Parents express concern, joy over move that gives MOE kindergarten kids 'unexpected advantage'

Parents express concern, joy over move that gives MOE kindergarten kids 'unexpected advantage'

SINGAPORE: A move by the Ministry of Education (MOE) that will give children attending its kindergartens priority to attend the primary school that their kindergarten shares a compound with has made some parents happy, taken some by surprise, and left others expressing some major concerns.

MOE said on Monday (Nov 27) that under a pilot programme, these children  will be eligible under Phase 2A2 starting from the 2018 Primary 1 registration exercise, for admission in 2019.

Phase 2A2 is third out of a seven-tier priority framework in the Primary 1 registration exercise. The phase was previously reserved for children whose parents or siblings have studied in the school, and whose parents are staff members of the school.

To help parents understand the move, the MOE published answers to five questions that parents might have about what is planned.

Housewife Felicia Tee - who volunteers at West Spring Primary School in Bukit Panjang - is among the parents unhappy with the change in the registration framework.

Earlier this year, she had opted, after much thought, not to enrol her five-year-old son in an MOE kindergarten co-located with West Spring Primary. While it was relatively near to her home at just three bus stops away, she decided to place her son in a kindergarten located under her block instead, as that option provided greater convenience.

To better her son’s chances at securing a spot at West Spring Primary under Phase 2B - which is one notch below Phase 2A in the registration framework - Ms Tee has been doing volunteer work at the school. Children who have a parent that volunteers for at least 40 hours at a school are eligible to register under this phase.

The tweak in the framework now means that Ms Tee's decision makes no sense - despite her volunteering at West Spring Primary, her son will have less priority than if she had enrolled him in the MOE kindergarten when she had the chance.

What is so special about them that they can get such priority?

Her frustration stems from struggling to make arrangements to volunteer her time at the school with a one-and-a-half-year-old daughter to look after, while others are able to get priority through “sheer luck”, she said.

MsTee also questioned the timing of the policy, as it coincides with children born in the Year of the Dragon entering Primary 1. The cohort is usually larger than others as the Year of the Dragon is regarded as the most auspicious for having babies.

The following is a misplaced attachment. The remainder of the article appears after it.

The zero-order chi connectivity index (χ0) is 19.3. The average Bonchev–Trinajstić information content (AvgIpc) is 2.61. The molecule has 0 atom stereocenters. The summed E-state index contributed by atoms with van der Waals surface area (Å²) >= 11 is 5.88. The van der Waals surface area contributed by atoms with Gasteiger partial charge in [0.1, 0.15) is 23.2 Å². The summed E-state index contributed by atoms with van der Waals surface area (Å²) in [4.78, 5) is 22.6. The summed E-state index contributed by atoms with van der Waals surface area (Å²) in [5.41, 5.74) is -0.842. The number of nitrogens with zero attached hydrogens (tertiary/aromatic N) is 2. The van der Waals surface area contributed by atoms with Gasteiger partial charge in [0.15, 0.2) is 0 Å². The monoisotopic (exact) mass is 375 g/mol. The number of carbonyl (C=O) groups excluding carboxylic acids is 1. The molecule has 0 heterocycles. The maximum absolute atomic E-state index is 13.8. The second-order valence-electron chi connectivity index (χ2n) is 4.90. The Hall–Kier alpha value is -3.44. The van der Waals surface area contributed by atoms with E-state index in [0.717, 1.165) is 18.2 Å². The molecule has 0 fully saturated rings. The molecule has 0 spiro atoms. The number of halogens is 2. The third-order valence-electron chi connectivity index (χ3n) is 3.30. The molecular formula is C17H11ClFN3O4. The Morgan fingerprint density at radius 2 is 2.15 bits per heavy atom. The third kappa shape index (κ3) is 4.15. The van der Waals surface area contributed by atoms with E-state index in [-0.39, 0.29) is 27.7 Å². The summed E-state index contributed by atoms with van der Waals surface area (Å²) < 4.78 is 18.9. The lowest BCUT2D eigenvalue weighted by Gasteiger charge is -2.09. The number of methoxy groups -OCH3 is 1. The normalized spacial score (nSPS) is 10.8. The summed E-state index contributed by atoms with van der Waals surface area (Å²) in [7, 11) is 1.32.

“It is already so stressful to get a spot. It’s so difficult. They had to ballot for a spot in the school this year. That means that next year, we most likely need to as well,” Ms Tee said.

Another parent who does not welcome the news is Ms Linda Liu, whose child graduated this year from an MOE kindergarten.

Parents, including herself, had repeatedly asked if they would get priority in applying for the co-located primary school, but were told no. She herself chose not to apply for the same school as it was oversubscribed, she said.

Graphic: MOE kindergartens


However, others, such as manager Mubeen Muhd, whose five-year-old son is currently in an MOE kindergarten, could not be happier. His son will now get priority in entering Sengkang Green Primary School, where his kindergarten is co-located.

"Those who live in the same block as me said that it is difficult to get a spot in the school. So my wife and I were discussing, and we were thinking about school bus arrangements in case he has to go to a school further away," he said.

They had even considered the possibility of moving homes in order to help their child get into a primary school, he said.

"I feel much better. I've fewer things to worry about now. And once he gets in, things should be settled for my other two children too," said the 32-year-old. He is however also bracing himself for the Dragon Year competition in securing a spot.

primary school students
File photo of students at a primary school.

Ms Tricica Oh, 39, whose daughter will be entering Northoaks Primary next year after graduating from the co-located MOE kindergarten, is glad that she was able to secure a place in the school, saying that school had arranged for the children to practise buying food from the canteen, and sitting in during a classroom session.

“It gives me less to think about. She can focus on learning instead of adjusting,” said the executive assistant.

Ms Siti Nurrafidah Samat, deputy centre head at MOE Kindergarten@Springdale, said that moving on to the co-located primary school will benefit the children as they remain within a familiar environment and physical space.

“If we are able to help them adapt to the physical change, we can ease their anxiety and let them focus on making new friends, and getting used to new teachers and routines,” she said.

In announcing the change during a media briefing on Monday, MOE said that it will continue to set aside a minimum of 40 places for Phase 2B and 2C, which include children whose parents are school volunteers and children who have not yet registered in a primary school.

It added that there are sufficient primary school places and that no child will have to travel a long distance to get to school.

MOE, which has been operating kindergartens for about four years, currently has 15 kindergartens. The remaining three are in community sites and will eventually be relocated to primary schools.

MOE expects to increase the number of kindergartens to 50 by 2023. These include those co-located with Pei Tong Primary School, North Vista Primary School and Huamin Primary School.

Source: CNA/ja